Choose where you leave from and where to fly to carefully. You can save hundreds of dollars by doing a little research.
First, where are you leaving from? Are there other airports within a couple hours by bus, car or train? When you are searching, put those airports in as departure options and see what comes up. The major airport two hours away may offer a ticket that is $300 cheaper than the one out of your hometown. Or it may only be $50 cheaper and not worth the trouble. You won’t know unless you look.
This also works for destinations. When traveling from the US to Europe, London and Dublin are often some of the cheapest cities to fly into. Sure Oslo, Prague or Rome may be your desired destination, but flying to these is usually several hundred dollars more. Lucky for you, airfare within Europe is cheap-much cheaper than it is in the US. A generation ago, people spent weeks traveling across Europe by train, changing currency at every stop. Today, air travel is often cheaper, faster and often more convenient than rails.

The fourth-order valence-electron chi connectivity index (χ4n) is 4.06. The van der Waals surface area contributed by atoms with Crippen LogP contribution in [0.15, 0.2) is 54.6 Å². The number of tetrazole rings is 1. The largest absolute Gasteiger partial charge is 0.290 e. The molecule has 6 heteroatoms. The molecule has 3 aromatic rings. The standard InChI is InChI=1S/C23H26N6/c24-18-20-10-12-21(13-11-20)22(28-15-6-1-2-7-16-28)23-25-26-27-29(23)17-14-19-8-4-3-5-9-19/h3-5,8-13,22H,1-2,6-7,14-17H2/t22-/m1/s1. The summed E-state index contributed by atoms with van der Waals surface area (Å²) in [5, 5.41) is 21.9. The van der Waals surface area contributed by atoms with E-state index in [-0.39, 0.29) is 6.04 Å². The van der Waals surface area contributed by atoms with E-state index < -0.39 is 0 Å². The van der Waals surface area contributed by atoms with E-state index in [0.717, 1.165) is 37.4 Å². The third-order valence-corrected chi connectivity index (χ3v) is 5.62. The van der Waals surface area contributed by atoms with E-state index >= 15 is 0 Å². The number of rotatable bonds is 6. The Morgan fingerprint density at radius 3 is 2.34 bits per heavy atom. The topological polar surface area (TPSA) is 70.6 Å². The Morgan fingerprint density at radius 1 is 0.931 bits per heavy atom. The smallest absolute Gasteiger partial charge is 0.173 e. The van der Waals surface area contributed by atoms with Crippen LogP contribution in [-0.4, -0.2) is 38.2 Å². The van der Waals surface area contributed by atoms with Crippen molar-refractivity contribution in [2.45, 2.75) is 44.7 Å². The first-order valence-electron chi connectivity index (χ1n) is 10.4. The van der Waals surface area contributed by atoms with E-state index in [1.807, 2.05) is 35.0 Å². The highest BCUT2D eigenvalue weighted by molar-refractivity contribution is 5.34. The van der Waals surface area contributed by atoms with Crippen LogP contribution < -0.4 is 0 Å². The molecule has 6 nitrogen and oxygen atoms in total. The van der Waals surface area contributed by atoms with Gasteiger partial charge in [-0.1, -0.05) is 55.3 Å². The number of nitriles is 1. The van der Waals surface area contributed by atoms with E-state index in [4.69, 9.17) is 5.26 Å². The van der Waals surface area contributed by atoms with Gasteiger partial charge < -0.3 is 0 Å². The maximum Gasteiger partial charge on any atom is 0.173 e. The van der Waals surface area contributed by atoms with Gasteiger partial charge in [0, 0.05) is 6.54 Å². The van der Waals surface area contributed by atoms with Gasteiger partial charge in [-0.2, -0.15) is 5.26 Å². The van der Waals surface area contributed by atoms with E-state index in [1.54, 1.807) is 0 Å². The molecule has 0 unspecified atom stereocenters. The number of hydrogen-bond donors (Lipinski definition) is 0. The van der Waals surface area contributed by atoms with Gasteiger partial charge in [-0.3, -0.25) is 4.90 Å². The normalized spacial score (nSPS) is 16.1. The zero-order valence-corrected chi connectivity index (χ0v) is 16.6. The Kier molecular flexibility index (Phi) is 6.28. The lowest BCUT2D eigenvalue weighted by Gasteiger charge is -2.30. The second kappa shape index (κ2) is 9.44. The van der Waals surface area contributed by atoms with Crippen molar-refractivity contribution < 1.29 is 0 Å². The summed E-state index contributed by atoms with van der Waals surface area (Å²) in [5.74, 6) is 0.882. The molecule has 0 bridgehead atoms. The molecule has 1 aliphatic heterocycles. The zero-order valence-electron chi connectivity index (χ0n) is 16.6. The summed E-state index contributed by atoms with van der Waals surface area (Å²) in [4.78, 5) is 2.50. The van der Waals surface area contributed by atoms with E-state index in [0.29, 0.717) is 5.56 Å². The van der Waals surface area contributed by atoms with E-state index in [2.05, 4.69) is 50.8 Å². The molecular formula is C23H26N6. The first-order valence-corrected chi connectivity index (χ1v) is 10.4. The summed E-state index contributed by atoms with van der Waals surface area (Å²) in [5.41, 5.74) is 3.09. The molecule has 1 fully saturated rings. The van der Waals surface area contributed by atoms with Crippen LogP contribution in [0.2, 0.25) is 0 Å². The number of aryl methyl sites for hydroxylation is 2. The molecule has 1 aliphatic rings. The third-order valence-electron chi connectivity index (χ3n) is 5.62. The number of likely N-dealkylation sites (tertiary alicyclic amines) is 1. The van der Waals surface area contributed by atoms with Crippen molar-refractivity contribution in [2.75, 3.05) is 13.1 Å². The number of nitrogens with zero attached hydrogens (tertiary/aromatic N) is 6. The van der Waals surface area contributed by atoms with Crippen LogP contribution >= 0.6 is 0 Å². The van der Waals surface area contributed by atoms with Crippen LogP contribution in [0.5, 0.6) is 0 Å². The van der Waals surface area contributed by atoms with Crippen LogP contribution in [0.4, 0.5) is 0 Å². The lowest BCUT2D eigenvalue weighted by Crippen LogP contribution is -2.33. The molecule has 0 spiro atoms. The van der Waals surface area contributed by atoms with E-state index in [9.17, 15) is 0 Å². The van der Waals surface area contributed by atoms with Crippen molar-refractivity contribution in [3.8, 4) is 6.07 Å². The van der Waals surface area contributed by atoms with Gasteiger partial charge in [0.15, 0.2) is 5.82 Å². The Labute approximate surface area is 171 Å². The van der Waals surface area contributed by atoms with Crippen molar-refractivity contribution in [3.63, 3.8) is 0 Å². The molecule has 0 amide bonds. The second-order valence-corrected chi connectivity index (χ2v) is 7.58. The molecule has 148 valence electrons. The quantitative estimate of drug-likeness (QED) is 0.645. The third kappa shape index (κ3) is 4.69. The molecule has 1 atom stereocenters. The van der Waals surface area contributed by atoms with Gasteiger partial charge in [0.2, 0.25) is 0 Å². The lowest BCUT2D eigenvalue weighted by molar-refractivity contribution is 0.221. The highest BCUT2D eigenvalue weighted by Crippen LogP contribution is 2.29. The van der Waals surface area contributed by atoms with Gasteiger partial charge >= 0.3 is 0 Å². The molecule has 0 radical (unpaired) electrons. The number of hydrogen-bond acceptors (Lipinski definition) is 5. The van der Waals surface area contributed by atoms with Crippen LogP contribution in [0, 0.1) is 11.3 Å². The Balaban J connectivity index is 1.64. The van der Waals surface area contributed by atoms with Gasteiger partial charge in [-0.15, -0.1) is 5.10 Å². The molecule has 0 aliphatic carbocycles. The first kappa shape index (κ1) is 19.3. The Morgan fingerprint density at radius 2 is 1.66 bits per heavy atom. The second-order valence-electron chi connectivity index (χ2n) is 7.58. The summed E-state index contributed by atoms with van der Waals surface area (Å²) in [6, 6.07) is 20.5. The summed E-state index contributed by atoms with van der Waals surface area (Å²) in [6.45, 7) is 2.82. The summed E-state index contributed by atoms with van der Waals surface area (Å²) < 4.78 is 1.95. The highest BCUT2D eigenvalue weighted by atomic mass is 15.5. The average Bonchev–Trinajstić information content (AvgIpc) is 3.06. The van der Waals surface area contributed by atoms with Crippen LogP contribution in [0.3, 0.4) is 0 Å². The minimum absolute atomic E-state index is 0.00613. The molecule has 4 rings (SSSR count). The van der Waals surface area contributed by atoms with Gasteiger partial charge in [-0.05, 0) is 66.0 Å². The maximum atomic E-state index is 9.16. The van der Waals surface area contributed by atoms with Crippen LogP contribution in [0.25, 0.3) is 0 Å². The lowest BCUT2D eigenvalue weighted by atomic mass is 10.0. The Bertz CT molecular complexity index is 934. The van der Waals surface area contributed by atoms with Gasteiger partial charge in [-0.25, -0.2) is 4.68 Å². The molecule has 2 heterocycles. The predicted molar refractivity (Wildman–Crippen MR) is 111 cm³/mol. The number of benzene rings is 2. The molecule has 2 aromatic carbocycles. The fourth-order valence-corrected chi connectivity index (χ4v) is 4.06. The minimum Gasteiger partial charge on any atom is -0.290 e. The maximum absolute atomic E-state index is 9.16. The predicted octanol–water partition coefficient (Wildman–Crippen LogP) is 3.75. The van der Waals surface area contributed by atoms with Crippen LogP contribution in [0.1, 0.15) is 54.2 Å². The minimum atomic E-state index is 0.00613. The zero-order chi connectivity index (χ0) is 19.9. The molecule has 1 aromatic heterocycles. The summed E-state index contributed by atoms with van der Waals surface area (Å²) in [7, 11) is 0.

Second, use airninja.com to check which budget airlines fly from the city you will land in (one of the cheaper destinations like London or Madrid) to your ultimate (pricier) destination city. Here is where it gets tricky. Budget airlines are budget for a reason. Their ticket prices are very low, but everything else is going to cost you. Checked luggage, not checking in online, refreshments, aisle or window seats…you get the idea. For the independent, flexible traveler, these sacrifices are well worth the ticket price.
Lastly, there is also the issue of which airport these budget airlines fly to. Some will hit the city’s major airport with its transit connects to get you to the heart of the action. Others will use a budget airport in the middle of a pasture two hours out of town. I saw that Rockford Airport is now called “Chicago Rockford International Airport.” For those unfamiliar with Midwest geography, Rockford (home of Cheap Trick), is 90 miles northeast of Chicago, and Beauvais is 80km (by bus) to Paris – so buyer beware!
So sometimes the extra connection in London or wherever coupled with the added hassle of a budget airport will not add up, but often, it will. For example, using Rome as a final destination, a round trip flight to from Chicago to Rome could be around $1200 and the Chicago to London could be $750. A search on airninja.com shows an airline flying between London and Rome for $75 each way. Total round trip cost to Rome would be $300 cheaper with an extra stop, and that extra cash can really help your bottom line.
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